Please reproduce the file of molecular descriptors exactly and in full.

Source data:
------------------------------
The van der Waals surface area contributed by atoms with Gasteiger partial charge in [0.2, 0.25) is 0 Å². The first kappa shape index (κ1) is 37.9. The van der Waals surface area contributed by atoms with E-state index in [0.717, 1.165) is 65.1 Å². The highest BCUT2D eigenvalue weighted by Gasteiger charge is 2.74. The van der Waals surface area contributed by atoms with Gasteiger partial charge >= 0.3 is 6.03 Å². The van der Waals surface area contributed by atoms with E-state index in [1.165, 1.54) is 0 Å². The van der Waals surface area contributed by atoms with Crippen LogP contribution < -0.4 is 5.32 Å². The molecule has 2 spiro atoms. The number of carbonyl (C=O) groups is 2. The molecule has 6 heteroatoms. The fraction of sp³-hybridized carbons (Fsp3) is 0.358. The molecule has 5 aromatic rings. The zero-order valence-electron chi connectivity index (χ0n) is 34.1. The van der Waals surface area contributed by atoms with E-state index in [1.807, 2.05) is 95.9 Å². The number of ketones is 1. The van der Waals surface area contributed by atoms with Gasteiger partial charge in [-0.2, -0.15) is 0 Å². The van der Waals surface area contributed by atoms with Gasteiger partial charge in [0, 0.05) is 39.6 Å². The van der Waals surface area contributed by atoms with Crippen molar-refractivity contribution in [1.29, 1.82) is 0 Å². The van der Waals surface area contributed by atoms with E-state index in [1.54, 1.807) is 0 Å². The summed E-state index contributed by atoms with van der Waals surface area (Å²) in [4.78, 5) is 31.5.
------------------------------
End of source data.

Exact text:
The van der Waals surface area contributed by atoms with Gasteiger partial charge in [0.2, 0.25) is 0 Å². The first kappa shape index (κ1) is 37.9. The van der Waals surface area contributed by atoms with E-state index in [0.717, 1.165) is 65.1 Å². The highest BCUT2D eigenvalue weighted by Gasteiger charge is 2.74. The van der Waals surface area contributed by atoms with Gasteiger partial charge >= 0.3 is 6.03 Å². The van der Waals surface area contributed by atoms with E-state index in [1.165, 1.54) is 0 Å². The van der Waals surface area contributed by atoms with Crippen LogP contribution < -0.4 is 5.32 Å². The molecule has 2 spiro atoms. The number of carbonyl (C=O) groups is 2. The molecule has 6 heteroatoms. The fraction of sp³-hybridized carbons (Fsp3) is 0.358. The molecule has 5 aromatic rings. The zero-order valence-electron chi connectivity index (χ0n) is 34.1. The van der Waals surface area contributed by atoms with E-state index in [1.807, 2.05) is 95.9 Å². The number of ketones is 1. The van der Waals surface area contributed by atoms with Gasteiger partial charge in [-0.2, -0.15) is 0 Å². The van der Waals surface area contributed by atoms with Gasteiger partial charge in [0, 0.05) is 39.6 Å². The van der Waals surface area contributed by atoms with Crippen molar-refractivity contribution in [1.29, 1.82) is 0 Å². The van der Waals surface area contributed by atoms with E-state index in [1.54, 1.807) is 0 Å². The summed E-state index contributed by atoms with van der Waals surface area (Å²) in [4.78, 5) is 31.5.